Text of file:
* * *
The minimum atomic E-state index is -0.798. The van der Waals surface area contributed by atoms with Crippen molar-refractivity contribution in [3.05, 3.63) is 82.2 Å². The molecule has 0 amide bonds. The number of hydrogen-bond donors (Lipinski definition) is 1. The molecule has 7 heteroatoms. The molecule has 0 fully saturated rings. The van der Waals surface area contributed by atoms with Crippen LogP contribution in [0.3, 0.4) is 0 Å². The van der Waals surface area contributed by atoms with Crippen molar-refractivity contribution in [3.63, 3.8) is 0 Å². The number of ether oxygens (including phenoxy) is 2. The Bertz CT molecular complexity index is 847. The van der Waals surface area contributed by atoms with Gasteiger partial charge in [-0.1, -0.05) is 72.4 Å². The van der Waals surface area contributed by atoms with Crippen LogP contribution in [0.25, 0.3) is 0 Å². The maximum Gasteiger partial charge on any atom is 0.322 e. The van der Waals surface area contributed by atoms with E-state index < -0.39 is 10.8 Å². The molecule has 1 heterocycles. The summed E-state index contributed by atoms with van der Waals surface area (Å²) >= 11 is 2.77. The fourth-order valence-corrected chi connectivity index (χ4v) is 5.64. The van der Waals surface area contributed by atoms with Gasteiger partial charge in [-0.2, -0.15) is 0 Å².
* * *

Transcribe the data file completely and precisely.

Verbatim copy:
The minimum atomic E-state index is -0.798. The van der Waals surface area contributed by atoms with Crippen molar-refractivity contribution in [3.05, 3.63) is 82.2 Å². The molecule has 0 amide bonds. The number of hydrogen-bond donors (Lipinski definition) is 1. The molecule has 7 heteroatoms. The molecule has 0 fully saturated rings. The van der Waals surface area contributed by atoms with Crippen LogP contribution in [0.3, 0.4) is 0 Å². The van der Waals surface area contributed by atoms with Crippen molar-refractivity contribution in [3.63, 3.8) is 0 Å². The number of ether oxygens (including phenoxy) is 2. The Bertz CT molecular complexity index is 847. The van der Waals surface area contributed by atoms with Gasteiger partial charge in [-0.1, -0.05) is 72.4 Å². The van der Waals surface area contributed by atoms with Crippen LogP contribution in [0.25, 0.3) is 0 Å². The maximum Gasteiger partial charge on any atom is 0.322 e. The van der Waals surface area contributed by atoms with E-state index < -0.39 is 10.8 Å². The molecule has 1 heterocycles. The summed E-state index contributed by atoms with van der Waals surface area (Å²) >= 11 is 2.77. The fourth-order valence-corrected chi connectivity index (χ4v) is 5.64. The van der Waals surface area contributed by atoms with Gasteiger partial charge in [-0.2, -0.15) is 0 Å².